I led him up to a steep incline and got back on. He walked happily on a loose rein through narrow trails, wooded areas, past a barking dog in a yard, and a horse in a pasture, and along the lakeshore. Given his enthusiasm for the pond in his pasture, I thought it prudent to limit his interaction with the lake. It took him a few minutes to realize it was water, but when he saw other horses splashing, he happily joined them until I made him leave. (I promised him we’d come back in the summer and swim.)

Is that…A GIANT POND?!

When everyone was finished playing and drinking, we turned around for home. Madigan let out several big dolphin leaps, which I am pleased to report I sat. I don’t know why he was leaping around. Maybe he’d hit the end of his baby attention span. Two horses were behind him, which could have made him nervous. Regardless of the reason, I booted him forward and did my best to sit quietly and not fall off. He settled back down once I maneuvered him to the back of the group and I told myself to never leave my neck strap at home again. (I looked at it before we left! I made a conscious decision to leave it at home! I don’t know why!)

When we returned to the scary water crossing, I thought I might be able to get him through without dismounting. The crossing seemed less scary from the direction we were approaching and Madigan seemed less concerned. His baby friend the half-Arabian was deeply concerned, however, and leaped onto the concrete bridge. I saw his hind legs slip and immediately thought to myself, “I am getting off.” The half-Arabian was fine- he didn’t fall down or injure himself- but I decided I didn’t want to try to ride an enormous leap that may or may not be followed by a slip or a buck or who-knows-what. I hopped off, led Madigan across, and trekked back to the parking area on foot because there wasn’t a convenient place to remount.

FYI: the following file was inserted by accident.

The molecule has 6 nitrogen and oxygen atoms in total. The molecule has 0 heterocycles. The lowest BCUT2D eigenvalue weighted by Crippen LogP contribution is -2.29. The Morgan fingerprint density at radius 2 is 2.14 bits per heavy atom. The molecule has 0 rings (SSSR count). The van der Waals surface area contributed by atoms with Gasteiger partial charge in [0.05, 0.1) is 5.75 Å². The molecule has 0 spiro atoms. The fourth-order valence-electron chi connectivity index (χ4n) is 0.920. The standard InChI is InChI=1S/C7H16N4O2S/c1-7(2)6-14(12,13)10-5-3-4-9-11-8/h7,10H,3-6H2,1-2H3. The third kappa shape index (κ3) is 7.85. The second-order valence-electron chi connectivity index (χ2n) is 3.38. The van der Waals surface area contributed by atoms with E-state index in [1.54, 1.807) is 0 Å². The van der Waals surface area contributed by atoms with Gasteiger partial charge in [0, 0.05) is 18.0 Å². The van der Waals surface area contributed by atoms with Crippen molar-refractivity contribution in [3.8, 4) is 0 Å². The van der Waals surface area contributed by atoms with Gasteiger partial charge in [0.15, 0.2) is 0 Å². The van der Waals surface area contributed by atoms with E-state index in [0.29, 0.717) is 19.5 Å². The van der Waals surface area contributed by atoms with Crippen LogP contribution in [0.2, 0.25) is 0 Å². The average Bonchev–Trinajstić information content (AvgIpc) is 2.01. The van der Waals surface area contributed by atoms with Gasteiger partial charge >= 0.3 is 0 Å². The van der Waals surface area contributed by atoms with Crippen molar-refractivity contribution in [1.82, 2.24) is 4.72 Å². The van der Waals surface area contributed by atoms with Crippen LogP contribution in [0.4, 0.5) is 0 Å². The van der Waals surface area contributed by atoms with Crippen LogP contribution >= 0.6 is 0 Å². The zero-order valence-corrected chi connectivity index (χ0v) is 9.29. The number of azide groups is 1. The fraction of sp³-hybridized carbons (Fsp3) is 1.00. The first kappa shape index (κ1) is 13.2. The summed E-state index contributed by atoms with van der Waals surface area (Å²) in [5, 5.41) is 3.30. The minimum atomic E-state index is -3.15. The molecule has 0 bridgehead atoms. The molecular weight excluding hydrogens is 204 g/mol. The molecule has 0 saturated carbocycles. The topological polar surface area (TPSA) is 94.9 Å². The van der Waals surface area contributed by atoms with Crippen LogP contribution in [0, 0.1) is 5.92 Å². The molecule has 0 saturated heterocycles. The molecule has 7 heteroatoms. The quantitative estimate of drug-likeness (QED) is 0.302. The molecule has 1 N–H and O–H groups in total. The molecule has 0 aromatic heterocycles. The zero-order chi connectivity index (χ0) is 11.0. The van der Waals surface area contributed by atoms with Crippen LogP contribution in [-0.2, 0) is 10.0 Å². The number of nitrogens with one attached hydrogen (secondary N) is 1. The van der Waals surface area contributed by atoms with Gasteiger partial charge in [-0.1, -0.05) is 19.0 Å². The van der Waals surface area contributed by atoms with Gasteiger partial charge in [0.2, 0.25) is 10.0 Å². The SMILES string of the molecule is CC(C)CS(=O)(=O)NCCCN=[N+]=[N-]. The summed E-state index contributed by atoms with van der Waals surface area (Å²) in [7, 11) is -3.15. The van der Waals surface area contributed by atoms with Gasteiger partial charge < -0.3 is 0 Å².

Overall, I think it was a great first trail ride for Madigan! He was generally pretty calm and quiet, and I am not upset about the leaping. He is young and inexperienced, and I imagine the leaping will take care of itself as he gets more mileage. I’d like to get him out a couple of times a month; luckily, this particular trail is an easy 45 minute haul away and convenient for an experienced friend to join us!

 

A Chaotic Afternoon

In the spirit of achieving my single goal for the year, I rode Madigan on Friday. I hesitate to ride him very often, as he has two training rides a week and is not quite four years old. His training rides are age and ability appropriate- no one is asking him for collection or jumping or tiny circles- but I don’t want to overdo it physically or mentally.

But in order to successfully show him, I have to ride him! I’m competent enough to give him a decent ride, and he’s good natured enough to go along, but we’re still getting used to each other.

The forecast for the weekend was cold and damp, so I rode on Friday afternoon. Clouds were beginning to roll in, and the north wind was blowing, but I opted to ride in the outdoor anyway. I briefly longed Madigan, who obligingly shuffled along. I hopped on and felt excited. Here I was on my nice horse out for a nice ride on a nice day!